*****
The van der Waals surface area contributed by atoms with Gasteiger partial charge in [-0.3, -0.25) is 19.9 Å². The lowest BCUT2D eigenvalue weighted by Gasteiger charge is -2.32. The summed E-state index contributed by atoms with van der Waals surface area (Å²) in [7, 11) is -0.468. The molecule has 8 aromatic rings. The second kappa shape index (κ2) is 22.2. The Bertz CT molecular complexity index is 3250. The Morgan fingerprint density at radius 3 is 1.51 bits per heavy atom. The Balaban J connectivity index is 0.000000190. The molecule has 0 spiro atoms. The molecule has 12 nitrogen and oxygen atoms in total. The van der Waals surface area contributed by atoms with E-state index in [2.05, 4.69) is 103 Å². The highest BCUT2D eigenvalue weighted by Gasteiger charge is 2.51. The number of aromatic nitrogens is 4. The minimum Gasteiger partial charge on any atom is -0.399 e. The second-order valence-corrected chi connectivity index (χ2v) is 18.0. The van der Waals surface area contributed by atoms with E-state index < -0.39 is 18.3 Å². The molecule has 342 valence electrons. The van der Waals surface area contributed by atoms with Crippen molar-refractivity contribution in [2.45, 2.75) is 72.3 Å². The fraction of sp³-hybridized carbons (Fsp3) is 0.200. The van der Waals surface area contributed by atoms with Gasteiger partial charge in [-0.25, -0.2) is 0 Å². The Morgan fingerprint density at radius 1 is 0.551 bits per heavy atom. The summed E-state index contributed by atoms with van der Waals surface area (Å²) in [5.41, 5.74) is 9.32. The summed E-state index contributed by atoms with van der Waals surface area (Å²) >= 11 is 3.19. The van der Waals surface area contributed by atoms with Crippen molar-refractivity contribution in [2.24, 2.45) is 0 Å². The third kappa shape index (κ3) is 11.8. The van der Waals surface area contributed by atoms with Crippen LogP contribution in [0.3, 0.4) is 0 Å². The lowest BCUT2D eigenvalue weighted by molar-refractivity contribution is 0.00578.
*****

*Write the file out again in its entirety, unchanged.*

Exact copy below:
The van der Waals surface area contributed by atoms with Gasteiger partial charge in [-0.3, -0.25) is 19.9 Å². The lowest BCUT2D eigenvalue weighted by Gasteiger charge is -2.32. The summed E-state index contributed by atoms with van der Waals surface area (Å²) in [7, 11) is -0.468. The molecule has 8 aromatic rings. The second kappa shape index (κ2) is 22.2. The Bertz CT molecular complexity index is 3250. The Morgan fingerprint density at radius 3 is 1.51 bits per heavy atom. The Balaban J connectivity index is 0.000000190. The molecule has 0 spiro atoms. The molecule has 12 nitrogen and oxygen atoms in total. The van der Waals surface area contributed by atoms with E-state index in [2.05, 4.69) is 103 Å². The highest BCUT2D eigenvalue weighted by Gasteiger charge is 2.51. The number of aromatic nitrogens is 4. The minimum Gasteiger partial charge on any atom is -0.399 e. The second-order valence-corrected chi connectivity index (χ2v) is 18.0. The van der Waals surface area contributed by atoms with E-state index < -0.39 is 18.3 Å². The molecule has 342 valence electrons. The van der Waals surface area contributed by atoms with Crippen molar-refractivity contribution in [2.45, 2.75) is 72.3 Å². The fraction of sp³-hybridized carbons (Fsp3) is 0.200. The van der Waals surface area contributed by atoms with Gasteiger partial charge in [-0.25, -0.2) is 0 Å². The Morgan fingerprint density at radius 1 is 0.551 bits per heavy atom. The summed E-state index contributed by atoms with van der Waals surface area (Å²) in [5.41, 5.74) is 9.32. The summed E-state index contributed by atoms with van der Waals surface area (Å²) >= 11 is 3.19. The van der Waals surface area contributed by atoms with Crippen molar-refractivity contribution in [2.24, 2.45) is 0 Å². The third kappa shape index (κ3) is 11.8. The van der Waals surface area contributed by atoms with Crippen LogP contribution in [0.3, 0.4) is 0 Å². The lowest BCUT2D eigenvalue weighted by molar-refractivity contribution is 0.00578.